General Question

makemo's avatar

What is a router?

Asked by makemo (531points) January 18th, 2009

Ok, this is embarassing to ask.

But I never got the exact understanding of what a router is. I tried to read the Wikipedia definition, but the information was too dense.

So in simple and as few words as possible; what is it? Does everyone with an Internet connection have them? Is it the same as a firewall? Why do most people complain about problems with their “routers”? Etc.

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9 Answers

iwamoto's avatar

a router works pretty simple, network signal comes in, and distributes it over the network, the router itself maintains that network if you want to, because a router can be used as a DHCP server,

what that is ? think of it as a teacher giving every student a number connected to their seats, so he knows where they sitt, and other kids can look at the list too and see where the others sit (for passing notes etc)

a router and a switch are pretty similar, but a switch doesn’t have stuff like DHCP and just helps connect a lot more machines to a network

i hope that’s a bit clearer than wiki…

makemo's avatar

Reason why I came to wonder about this, was that I became curious in something called UPnP… but didn’t quite get where a router comes in or not, in the whole picture. :)

There’s this application for Mac, called Port Map …which I hope to have some use of, transfering files from home to work and vice versa.

jrpowell's avatar

Think of your internet connection as like having a telephone number. This number is unique to each to connection. So in my house we have DSL and we get a unique number for that. That is our IP address.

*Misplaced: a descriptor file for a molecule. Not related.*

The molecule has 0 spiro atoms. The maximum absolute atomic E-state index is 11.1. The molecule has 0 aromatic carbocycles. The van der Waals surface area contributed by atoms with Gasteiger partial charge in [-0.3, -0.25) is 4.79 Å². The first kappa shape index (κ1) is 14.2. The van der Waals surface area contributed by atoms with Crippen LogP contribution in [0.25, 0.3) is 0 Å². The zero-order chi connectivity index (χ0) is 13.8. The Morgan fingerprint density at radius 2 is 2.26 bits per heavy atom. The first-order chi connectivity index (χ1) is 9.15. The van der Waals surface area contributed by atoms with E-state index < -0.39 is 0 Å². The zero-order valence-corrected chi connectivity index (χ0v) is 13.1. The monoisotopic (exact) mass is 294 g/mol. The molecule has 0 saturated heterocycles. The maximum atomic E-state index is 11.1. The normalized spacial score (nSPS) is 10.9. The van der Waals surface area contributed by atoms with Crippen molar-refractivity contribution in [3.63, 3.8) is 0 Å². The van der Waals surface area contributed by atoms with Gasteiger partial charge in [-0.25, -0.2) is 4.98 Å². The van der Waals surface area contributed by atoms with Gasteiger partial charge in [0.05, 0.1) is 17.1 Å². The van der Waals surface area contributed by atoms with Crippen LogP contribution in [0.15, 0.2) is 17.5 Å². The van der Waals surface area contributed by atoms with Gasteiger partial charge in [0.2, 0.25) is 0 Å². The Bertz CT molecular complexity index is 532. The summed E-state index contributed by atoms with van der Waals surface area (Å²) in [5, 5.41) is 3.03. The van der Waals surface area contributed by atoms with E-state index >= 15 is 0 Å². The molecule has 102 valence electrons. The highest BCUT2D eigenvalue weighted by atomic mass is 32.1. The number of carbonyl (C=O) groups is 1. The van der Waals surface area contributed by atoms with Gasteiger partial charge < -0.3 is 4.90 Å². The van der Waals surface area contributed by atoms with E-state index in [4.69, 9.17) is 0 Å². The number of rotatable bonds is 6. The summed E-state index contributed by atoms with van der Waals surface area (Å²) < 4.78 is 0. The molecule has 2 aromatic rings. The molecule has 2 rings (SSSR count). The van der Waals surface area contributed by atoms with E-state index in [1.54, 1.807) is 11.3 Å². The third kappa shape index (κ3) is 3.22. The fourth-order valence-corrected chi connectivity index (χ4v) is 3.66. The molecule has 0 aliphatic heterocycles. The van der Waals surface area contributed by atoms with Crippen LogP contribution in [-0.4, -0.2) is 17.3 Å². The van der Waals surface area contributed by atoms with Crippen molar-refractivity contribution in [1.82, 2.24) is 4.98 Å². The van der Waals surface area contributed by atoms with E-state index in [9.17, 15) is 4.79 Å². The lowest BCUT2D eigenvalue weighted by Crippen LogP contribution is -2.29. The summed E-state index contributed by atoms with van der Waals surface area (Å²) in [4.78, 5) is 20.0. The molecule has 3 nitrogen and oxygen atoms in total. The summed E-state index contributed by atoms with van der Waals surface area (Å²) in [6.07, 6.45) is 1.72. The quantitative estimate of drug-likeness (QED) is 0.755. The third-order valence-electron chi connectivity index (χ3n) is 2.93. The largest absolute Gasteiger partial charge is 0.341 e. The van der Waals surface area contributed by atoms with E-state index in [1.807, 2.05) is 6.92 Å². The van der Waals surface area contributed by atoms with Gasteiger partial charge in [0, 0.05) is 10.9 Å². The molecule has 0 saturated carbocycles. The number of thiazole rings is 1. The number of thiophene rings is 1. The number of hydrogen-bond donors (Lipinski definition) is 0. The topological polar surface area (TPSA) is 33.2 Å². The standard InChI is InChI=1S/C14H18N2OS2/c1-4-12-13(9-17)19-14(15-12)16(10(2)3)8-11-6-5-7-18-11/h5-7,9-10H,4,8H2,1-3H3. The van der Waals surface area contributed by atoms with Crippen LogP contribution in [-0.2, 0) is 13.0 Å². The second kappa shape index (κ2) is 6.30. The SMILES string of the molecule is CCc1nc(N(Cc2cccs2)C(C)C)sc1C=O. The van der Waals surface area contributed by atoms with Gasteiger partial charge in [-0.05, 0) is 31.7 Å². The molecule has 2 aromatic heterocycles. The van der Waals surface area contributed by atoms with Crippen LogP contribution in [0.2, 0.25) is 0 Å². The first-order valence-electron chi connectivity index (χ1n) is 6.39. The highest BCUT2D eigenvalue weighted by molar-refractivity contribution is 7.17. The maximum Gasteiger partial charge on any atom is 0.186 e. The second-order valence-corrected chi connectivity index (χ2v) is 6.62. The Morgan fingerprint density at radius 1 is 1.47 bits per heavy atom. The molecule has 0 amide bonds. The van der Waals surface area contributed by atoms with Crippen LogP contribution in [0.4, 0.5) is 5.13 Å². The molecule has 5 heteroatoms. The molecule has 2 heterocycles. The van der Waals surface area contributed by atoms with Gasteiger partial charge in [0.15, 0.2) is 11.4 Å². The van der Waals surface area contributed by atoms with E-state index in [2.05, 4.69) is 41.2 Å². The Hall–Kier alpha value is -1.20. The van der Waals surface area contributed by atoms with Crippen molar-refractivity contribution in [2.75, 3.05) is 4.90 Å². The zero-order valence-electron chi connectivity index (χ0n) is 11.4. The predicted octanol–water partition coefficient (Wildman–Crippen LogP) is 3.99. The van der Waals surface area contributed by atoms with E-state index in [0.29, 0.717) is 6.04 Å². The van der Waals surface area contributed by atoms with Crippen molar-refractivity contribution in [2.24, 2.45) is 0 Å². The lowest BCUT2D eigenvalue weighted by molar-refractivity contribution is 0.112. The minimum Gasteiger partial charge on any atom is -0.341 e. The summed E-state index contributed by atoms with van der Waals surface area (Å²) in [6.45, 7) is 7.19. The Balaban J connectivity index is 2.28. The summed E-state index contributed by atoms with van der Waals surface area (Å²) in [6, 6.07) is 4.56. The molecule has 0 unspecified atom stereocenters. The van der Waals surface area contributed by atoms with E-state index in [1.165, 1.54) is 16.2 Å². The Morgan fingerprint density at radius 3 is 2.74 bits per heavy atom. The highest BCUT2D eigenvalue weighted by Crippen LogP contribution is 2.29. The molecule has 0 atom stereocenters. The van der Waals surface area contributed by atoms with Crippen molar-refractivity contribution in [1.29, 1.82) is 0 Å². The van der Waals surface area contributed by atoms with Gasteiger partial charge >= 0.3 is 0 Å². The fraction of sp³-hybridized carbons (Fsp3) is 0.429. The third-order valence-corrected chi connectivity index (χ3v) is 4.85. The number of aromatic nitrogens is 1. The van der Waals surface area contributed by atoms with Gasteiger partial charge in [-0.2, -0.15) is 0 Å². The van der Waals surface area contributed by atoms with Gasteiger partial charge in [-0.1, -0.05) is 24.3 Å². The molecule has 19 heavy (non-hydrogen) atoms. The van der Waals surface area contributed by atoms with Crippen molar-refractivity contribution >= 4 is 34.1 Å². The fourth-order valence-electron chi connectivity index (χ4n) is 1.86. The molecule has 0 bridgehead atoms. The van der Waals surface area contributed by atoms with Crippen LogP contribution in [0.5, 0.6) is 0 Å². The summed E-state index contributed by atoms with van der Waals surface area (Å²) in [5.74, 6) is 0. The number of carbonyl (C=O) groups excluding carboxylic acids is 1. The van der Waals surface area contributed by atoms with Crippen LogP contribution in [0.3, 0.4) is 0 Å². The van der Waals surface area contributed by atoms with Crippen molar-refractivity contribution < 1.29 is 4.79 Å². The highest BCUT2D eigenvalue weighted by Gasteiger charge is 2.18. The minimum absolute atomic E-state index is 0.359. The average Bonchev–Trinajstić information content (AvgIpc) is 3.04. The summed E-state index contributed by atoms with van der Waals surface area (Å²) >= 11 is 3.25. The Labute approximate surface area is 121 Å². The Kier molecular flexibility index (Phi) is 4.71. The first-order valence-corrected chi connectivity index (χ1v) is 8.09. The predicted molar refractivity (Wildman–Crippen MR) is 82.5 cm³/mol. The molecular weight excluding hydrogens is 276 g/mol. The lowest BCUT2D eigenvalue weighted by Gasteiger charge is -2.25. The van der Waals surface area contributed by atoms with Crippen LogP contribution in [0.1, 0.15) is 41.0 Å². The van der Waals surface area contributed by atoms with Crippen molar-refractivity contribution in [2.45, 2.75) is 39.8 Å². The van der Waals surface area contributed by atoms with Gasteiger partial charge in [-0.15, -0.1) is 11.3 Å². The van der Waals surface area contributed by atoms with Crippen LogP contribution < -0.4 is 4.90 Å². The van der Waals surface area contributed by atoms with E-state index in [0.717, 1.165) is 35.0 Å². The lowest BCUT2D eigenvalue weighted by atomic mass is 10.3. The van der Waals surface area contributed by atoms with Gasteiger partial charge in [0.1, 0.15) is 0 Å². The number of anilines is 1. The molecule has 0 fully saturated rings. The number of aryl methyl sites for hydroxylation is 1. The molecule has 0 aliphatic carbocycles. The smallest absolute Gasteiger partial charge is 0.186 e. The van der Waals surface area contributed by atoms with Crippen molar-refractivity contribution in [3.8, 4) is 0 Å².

But we also have three computers that all need to use that same number. A router keeps track of requests and sends information back to the right computer. So if I ask for a webpage the router is smart enough to know to send it back to my computer instead of sending to my sisters.

If you only have one computer hooked up to your cable or DSL connection you don’t need a router. Some (most) routers have a built-in firewall.

makemo's avatar

johnpowell: (i’ll give you two Lurve for your answer(s)


Grisson's avatar

A router is a device that connects a ‘Wide Area Network’ (WAN) to a ‘Local Area Network’ (LAN).
In English: It connects and external network (The internet, your ISP, your company’s giant network) to an internal network (several PC’s in your home, your small business network, a few isolated computers at your work).

A router will have a port (or connection plug-in) labelled ‘WAN’ and several labeled ‘LAN’.

You can think of a router as a ‘star’ that distributes network traffic from a central connection to a bunch of other connectons.

In the process a router can also provide several other services such as:

* DHCP: assigning IP addresses (the numeric network address of each computer or device).

* DNS: looking up the names of other computers in the internet and converting to a numeric address.

* Gateway: The path through which your network traffic must go to get to get to the rest of the network (it almost has to do this).

* Firewall: Keeping other computers from getting to your computers.

makemo's avatar

Great answers, everyone. Now I feel enlightened enough to start talking about routers in public. :)

makemo's avatar

One last question, about what Grisson wrote:

I have a dynamic IP. Does that mean I’m using DHCP (in different ways than if having a static IP)?

Grisson's avatar

@makemo Dynamic IP address means you are using DHCP. Maybe from your router, maybe from your ISP, or maybe from your work Domain Controller (big computer server that acts like a router but does a bunch of other stuff).

makemo's avatar


Thanks again.

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